Marie Clay’s studies on emergent literacy indicated that children know a great deal about reading and writing before they come to school, and they are able to experiment with and apply their knowledge in various ways (Clay, 1975). Reading readiness seemed to be an inaccurate term, since Clay’s research showed that there was not a specific sequence of skills children needed to master prior to reading and writing. The children she studied seemed instead to “emerge” into literacy—with writing, reading, and oral language abilities developing together.
Emergent literacy was recently defined as “the view that literacy learning begins at birth and is encouraged through participation with adults in meaningful activities; these literacy behaviors change and eventually become conventional over time” (Neuman, Copple, & Bredekamp, 2000, p. 123). From a very young age, children who are exposed to oral and written language gradually gain control over the forms of literacy. Print-related knowledge develops similarly to the way children learn oral language (Morrow, 1997). When children are actively engaged with interesting and meaningful reading and writing experiences, they develop literacy knowledge early in their lives.
6.3.7 Everyday Theories
These are ideas which individual people have about certain things in the society and how they impinge on people’s lives. Everybody makes theories almost every day about certain practices, values and norm in the society. These theories are not known to many people and they are not conventional in nature as they may be known to one person only (Barton, 2007).
6.3.8 Professional Theories
These are conventionally recognized theories worldwide such as those discussed above. In other ways, examples of professional theories include Piaget’s Theory of Cognitive Development, Maturation Theory, Theory of Literacy Development, Stage Models of Reading, Emergent Literacy Theory, and Family Literacy Theory.

References
Aldridge, j. & R. L. Goldman (2007). Current Issues and Trends in Education. Boston: Pearson/Allyn and Bacon.

Barton, D. (2007). Literacy: An introduction to the ecology of the written Language. 2nd Ed.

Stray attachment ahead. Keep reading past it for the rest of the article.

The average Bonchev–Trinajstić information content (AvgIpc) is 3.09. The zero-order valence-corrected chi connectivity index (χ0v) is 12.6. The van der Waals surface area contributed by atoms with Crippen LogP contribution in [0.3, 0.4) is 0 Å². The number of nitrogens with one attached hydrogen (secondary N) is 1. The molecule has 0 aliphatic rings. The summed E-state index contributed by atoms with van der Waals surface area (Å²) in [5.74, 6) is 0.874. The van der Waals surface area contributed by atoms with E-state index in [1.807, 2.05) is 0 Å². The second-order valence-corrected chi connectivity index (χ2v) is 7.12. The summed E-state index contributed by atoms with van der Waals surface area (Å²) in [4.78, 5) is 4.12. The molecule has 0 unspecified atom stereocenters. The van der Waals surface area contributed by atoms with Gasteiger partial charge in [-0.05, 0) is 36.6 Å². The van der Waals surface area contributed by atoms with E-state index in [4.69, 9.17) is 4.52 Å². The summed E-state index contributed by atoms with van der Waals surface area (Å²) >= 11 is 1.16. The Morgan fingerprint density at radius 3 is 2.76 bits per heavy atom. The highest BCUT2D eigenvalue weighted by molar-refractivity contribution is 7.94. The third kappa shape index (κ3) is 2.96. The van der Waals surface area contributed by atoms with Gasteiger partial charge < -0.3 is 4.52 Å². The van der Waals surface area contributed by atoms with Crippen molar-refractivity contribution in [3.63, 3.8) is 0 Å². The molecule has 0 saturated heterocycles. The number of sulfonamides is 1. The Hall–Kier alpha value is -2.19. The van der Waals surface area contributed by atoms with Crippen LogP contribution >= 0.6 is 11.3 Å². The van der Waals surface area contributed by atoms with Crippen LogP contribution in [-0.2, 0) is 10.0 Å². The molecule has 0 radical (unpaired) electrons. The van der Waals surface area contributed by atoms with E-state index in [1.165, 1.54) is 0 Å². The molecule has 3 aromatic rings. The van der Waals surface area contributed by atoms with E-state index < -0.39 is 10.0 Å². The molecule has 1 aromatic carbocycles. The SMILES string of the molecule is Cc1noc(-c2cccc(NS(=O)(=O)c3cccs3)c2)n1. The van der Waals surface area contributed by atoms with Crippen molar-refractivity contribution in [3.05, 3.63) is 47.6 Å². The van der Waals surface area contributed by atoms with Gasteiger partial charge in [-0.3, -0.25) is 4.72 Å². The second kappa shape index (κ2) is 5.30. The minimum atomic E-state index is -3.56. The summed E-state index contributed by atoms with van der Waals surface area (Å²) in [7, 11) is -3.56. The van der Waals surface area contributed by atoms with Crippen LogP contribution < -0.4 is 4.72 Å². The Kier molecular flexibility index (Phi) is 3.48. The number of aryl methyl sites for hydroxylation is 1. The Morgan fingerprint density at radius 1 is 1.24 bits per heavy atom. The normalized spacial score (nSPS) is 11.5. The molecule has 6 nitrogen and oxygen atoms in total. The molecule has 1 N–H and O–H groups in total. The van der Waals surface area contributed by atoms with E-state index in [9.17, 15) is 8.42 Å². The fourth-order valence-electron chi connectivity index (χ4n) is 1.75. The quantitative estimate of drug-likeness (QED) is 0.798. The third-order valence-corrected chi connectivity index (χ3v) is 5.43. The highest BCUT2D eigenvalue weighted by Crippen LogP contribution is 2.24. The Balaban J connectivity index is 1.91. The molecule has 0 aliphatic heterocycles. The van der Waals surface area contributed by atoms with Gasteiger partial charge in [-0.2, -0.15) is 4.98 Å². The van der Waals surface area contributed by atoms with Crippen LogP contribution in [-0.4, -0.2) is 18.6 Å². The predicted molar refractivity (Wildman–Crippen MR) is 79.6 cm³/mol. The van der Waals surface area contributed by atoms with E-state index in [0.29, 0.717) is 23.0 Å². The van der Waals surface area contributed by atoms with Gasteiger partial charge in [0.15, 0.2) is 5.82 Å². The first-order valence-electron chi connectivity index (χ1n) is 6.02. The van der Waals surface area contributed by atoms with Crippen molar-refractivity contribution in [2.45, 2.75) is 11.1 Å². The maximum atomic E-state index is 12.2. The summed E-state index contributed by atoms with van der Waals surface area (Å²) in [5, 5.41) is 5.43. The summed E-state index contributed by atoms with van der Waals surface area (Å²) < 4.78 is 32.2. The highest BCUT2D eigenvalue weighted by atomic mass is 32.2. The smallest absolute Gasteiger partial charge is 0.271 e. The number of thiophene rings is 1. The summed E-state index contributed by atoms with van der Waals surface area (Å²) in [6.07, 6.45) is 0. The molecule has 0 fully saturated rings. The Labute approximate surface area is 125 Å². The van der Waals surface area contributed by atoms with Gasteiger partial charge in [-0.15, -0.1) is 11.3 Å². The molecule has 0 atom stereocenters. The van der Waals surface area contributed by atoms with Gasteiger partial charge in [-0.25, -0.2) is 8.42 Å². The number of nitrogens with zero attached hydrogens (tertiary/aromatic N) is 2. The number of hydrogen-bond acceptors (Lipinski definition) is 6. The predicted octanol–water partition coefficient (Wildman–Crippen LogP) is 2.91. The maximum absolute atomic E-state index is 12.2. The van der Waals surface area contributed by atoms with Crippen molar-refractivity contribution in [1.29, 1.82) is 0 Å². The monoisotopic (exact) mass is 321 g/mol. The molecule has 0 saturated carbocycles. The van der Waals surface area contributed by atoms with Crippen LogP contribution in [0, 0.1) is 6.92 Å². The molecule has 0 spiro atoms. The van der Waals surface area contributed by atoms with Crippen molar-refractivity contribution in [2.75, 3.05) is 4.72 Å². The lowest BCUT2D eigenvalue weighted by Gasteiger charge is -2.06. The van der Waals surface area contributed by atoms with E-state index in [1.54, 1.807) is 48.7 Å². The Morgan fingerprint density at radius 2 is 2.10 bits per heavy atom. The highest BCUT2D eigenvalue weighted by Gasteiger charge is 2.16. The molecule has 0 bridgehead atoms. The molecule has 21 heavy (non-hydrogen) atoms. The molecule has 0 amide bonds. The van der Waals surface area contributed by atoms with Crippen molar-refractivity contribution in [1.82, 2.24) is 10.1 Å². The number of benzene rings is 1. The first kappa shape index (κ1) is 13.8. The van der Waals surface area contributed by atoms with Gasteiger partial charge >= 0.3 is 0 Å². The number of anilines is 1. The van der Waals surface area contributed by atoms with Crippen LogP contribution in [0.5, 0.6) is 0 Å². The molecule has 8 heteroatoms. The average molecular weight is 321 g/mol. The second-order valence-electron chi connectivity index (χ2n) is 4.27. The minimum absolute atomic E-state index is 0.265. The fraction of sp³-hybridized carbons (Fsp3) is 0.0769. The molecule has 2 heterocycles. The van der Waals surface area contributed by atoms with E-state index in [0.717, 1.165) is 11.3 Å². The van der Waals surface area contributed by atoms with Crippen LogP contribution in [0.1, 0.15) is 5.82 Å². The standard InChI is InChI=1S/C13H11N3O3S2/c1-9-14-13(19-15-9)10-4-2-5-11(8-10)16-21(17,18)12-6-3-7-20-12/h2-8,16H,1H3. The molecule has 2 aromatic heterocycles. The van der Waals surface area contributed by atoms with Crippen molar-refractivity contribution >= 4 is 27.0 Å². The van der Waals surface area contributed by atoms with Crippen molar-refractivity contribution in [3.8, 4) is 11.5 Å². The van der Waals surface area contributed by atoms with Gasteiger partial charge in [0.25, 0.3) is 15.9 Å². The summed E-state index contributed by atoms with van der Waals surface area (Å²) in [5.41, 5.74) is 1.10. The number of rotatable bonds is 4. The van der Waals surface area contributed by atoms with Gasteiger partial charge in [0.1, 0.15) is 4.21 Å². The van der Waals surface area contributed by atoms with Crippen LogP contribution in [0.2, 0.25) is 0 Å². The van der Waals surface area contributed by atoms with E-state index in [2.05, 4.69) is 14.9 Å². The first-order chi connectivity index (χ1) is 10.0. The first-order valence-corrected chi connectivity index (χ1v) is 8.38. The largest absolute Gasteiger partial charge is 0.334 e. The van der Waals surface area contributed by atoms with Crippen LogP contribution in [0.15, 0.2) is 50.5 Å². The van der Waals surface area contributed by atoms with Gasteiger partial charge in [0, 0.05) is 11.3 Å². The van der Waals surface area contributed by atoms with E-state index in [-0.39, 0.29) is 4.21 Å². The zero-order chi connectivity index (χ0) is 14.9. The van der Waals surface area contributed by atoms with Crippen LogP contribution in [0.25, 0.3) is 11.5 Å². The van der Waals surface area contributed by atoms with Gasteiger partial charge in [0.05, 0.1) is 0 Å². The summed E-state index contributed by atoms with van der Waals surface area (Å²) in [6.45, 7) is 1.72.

USA. Blackwell Publishing.

Campbell, S. R., & Zazkis, R. (2002). Toward number theory as a conceptual field. In S. R. Campbell & R. Zazkis (Eds.) Learning and teaching number theory: Research in cognition and instruction (pp. 1-14). Westport, CT: Ablex Publishing.

Godwin, E., Herb, B., Ricketts, A. & Wymer, S. (2013). Theories of Literacy Development 1930s – Present Day. Available at http//:hillerspires.wikispaces.com/file/view/Theories%

Lilly, E. & Green, C. (2004). Developing Partnerships with Families through Children’s Literature. Boston: Pearson Allyn Bacon Prentice Hall

http://www.education.com/reference/article/early-literacy/
http//:hillerspires.wikispaces.com/file/view/Theories%2Bof%2BLiteracy%2BDevelopmentm

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Types of Literacy or Literacies

Reference as: Mkandawire, S. B. (2015). LTC 1000 Types of Literacy or Literacies. The University of Zambia Lecture notes for week 2. Retrieved from https://sitwe.wordpress.com/2015/12/14/types-of-literacy-or-literacies/

Types of Literacy
In today’s world, there are different forms and types of literacies that people in different fields talk of in the society. By now, you must have heard or used some type of these types of literacy in the society. Lets consider some of the most common discussed types of literacies.
(a) Conventional Literacy is a type of literacy that deals with reading and writing skills of letters in a particular language. It involves issues such as knowing the alphabet, phonetics, phonology, morphology, syntax, semantics and pragmatics that govern the reading and writing skills in a conventional manner. McGee and Richgels (1996:30) describe the use of conventional literacy in terms of the behavior manifested by readers, “Conventional readers and writers read and write in ways that most people in our literate society recognize as ‘really’ reading and writing. For example, they use a variety of reading strategies, know hundreds of sight words, read texts written in a variety of structures, are aware of audience, monitor their own performances as writers and readers, and spell conventionally.”